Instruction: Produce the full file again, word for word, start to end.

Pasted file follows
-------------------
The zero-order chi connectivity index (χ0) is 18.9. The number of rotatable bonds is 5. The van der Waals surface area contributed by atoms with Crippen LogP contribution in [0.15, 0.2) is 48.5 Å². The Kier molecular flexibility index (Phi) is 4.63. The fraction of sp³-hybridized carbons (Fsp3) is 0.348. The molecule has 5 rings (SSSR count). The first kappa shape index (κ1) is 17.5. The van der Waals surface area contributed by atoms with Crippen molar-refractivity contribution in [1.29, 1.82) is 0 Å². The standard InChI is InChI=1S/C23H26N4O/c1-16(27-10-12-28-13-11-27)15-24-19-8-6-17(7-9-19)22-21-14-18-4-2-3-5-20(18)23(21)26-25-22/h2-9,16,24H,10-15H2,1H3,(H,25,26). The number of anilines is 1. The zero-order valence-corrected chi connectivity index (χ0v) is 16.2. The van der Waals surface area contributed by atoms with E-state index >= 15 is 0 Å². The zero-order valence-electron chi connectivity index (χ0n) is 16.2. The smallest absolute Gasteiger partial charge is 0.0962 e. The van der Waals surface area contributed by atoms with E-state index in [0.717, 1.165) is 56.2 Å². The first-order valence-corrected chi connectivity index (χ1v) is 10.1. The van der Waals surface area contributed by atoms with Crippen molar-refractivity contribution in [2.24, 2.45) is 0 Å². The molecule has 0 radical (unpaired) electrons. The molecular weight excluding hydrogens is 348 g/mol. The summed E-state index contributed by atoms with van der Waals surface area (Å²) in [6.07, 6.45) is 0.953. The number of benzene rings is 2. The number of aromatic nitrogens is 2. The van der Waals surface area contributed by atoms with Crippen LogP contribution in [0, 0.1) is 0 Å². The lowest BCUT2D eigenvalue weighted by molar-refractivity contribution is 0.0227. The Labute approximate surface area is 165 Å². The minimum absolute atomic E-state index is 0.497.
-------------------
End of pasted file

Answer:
The zero-order chi connectivity index (χ0) is 18.9. The number of rotatable bonds is 5. The van der Waals surface area contributed by atoms with Crippen LogP contribution in [0.15, 0.2) is 48.5 Å². The Kier molecular flexibility index (Phi) is 4.63. The fraction of sp³-hybridized carbons (Fsp3) is 0.348. The molecule has 5 rings (SSSR count). The first kappa shape index (κ1) is 17.5. The van der Waals surface area contributed by atoms with Crippen molar-refractivity contribution in [1.29, 1.82) is 0 Å². The standard InChI is InChI=1S/C23H26N4O/c1-16(27-10-12-28-13-11-27)15-24-19-8-6-17(7-9-19)22-21-14-18-4-2-3-5-20(18)23(21)26-25-22/h2-9,16,24H,10-15H2,1H3,(H,25,26). The number of anilines is 1. The zero-order valence-corrected chi connectivity index (χ0v) is 16.2. The van der Waals surface area contributed by atoms with E-state index >= 15 is 0 Å². The zero-order valence-electron chi connectivity index (χ0n) is 16.2. The smallest absolute Gasteiger partial charge is 0.0962 e. The van der Waals surface area contributed by atoms with E-state index in [0.717, 1.165) is 56.2 Å². The first-order valence-corrected chi connectivity index (χ1v) is 10.1. The van der Waals surface area contributed by atoms with Crippen molar-refractivity contribution in [2.24, 2.45) is 0 Å². The molecule has 0 radical (unpaired) electrons. The molecular weight excluding hydrogens is 348 g/mol. The summed E-state index contributed by atoms with van der Waals surface area (Å²) in [6.07, 6.45) is 0.953. The number of benzene rings is 2. The number of aromatic nitrogens is 2. The van der Waals surface area contributed by atoms with Crippen LogP contribution in [0, 0.1) is 0 Å². The lowest BCUT2D eigenvalue weighted by molar-refractivity contribution is 0.0227. The Labute approximate surface area is 165 Å². The minimum absolute atomic E-state index is 0.497.